The Sleeping Giant
Elk Mountain P1K
Peak 7,700ft P500
Deer Mountain P500
Howelsen Hill
Quarry Mountain P1K

Sun, Jul 25, 2021
Etymology
Story Photos / Slideshow Maps: 1 2 3 GPX Profiles: 1 2

Continued...

Eric's niece and nephew were in town overnight, visiting with Mom, Dad and Uncle Eric, so I was own my own for the day. Nothing superb, I simply visited a handful of summits in the Steamboat area that Eric had already done. I stayed busy until afternoon, then returned to the condo to have dinner with Eric and family.

Sleeping Giant - Elk Mtn

Elk Mtn is a P1K northwest of Steamboat. The Sleeping Giant is just a name for Elk's South/Southwest Ridge and has almost no prominence. The pair lie on a combination of State and BLM lands. John Kirk had posted a GPX track on LoJ in 2017 that Eric had used earlier in the year and I would use today. The route starts from dirt County Route 46 to the west. There is a barbed-wire fence along the road, but it is unsigned and appears to get little maintenance anymore. There was much sign of cattle grazing on the other side of the fence, but it was old, nothing of recent origin. The route starts brushy and remains so for much of the way, but it is dry, waist-high scrub stuff, and weaving through it is not difficult. There is a homestead on the northwest side of the road to start, and another to the north as one ascends the lower slopes - both were quiet today, but I don't think they'd care. The brushiest part comes right as one begins to ascend the base of The Sleeping Giant - careful route choices here can save one from bushwhacking. Once the ridgeline is gained, the brush relents some and the outing becomes more enjoyable. A use trail of sorts helped through the forested section on the north side of the ridge. Smoke marred what would otherwise be decent views from the ridgeline during the ascent. I went over The Sleeping Giant highpoint almost without realizing it, continuing on to Elk Mtn as the ridge turns from a northeast to north heading. A use trail appears during the last stretch, getting me to Elk's summit in a little over an hour and a half. I found a reference mark near the top, but no benchmark, no register. My return went the same route, taking an hour and a quarter.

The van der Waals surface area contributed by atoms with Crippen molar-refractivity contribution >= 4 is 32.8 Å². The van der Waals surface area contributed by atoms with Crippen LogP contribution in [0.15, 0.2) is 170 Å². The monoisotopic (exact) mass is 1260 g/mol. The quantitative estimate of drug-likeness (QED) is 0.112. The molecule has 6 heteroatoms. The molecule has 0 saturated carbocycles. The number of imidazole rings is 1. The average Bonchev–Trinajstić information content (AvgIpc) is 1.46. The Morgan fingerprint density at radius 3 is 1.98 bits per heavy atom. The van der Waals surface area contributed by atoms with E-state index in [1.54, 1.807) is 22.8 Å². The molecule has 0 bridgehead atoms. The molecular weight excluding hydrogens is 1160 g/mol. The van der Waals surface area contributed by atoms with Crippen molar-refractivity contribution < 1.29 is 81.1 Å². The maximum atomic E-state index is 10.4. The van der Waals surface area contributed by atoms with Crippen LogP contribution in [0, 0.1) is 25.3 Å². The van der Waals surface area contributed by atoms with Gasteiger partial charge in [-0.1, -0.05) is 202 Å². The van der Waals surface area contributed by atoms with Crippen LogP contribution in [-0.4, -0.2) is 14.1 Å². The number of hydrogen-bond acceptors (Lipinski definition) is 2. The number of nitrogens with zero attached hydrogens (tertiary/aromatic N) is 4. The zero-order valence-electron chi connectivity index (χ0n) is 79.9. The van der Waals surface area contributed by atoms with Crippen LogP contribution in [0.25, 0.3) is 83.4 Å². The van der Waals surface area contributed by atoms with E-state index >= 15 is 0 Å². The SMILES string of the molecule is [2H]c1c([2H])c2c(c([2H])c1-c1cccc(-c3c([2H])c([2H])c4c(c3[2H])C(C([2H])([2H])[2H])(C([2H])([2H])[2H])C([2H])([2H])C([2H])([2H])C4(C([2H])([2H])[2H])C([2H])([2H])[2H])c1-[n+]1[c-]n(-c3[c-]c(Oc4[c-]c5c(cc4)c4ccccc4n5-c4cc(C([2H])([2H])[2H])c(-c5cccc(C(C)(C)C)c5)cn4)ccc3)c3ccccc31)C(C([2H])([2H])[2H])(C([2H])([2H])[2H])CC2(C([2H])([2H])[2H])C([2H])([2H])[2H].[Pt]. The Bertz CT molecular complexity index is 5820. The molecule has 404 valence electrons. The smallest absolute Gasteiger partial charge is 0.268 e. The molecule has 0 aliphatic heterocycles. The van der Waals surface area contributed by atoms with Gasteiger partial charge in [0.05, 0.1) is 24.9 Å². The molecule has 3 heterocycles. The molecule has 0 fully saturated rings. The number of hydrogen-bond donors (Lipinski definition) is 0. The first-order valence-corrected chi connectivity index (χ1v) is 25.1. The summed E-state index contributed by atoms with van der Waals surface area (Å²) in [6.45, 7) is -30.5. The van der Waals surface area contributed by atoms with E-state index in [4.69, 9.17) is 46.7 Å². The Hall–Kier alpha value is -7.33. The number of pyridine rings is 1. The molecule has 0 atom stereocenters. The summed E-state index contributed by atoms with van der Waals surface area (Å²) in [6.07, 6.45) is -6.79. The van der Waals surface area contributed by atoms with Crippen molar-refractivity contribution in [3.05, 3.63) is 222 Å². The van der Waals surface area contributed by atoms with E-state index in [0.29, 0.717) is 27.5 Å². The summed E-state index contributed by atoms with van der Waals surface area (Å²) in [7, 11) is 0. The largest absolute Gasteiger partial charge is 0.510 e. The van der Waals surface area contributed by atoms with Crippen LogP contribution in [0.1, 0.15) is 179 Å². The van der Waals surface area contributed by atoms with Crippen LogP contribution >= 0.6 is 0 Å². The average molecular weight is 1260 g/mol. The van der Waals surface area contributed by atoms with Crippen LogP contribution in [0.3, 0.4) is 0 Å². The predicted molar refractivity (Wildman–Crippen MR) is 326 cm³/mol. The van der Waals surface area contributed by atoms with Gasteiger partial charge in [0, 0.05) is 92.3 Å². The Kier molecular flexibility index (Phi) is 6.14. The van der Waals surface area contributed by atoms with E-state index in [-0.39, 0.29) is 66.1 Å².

Peak 7,700ft

This unnamed summit lies on private property a few miles east of Elk Mtn. My driving route (found on the GPX track) is an exercise in the folly of blindly trusting Google Maps on rural roads. I spent an hour driving between the two summits, twice as long as it should have taken had I applied any brainpower to the task myself. There is a brand-new home sitting atop Peak 7,700ft in a rural development. Diamondback Way will get you most of the way, with a spur road then leading up to the home. It is eerily abandoned, or at least appears to have been abandoned. Dry grass and weeds grow around the unfinished driveway, right up to the front door and garage. It appears someone had it built in the last year or two, then perhaps ran out of financing and had to abandon the project or had it repossessed. I walked around the home to the backside where the highpoint is partially hidden in trees and brush. This one felt very weird.

Deer Mtn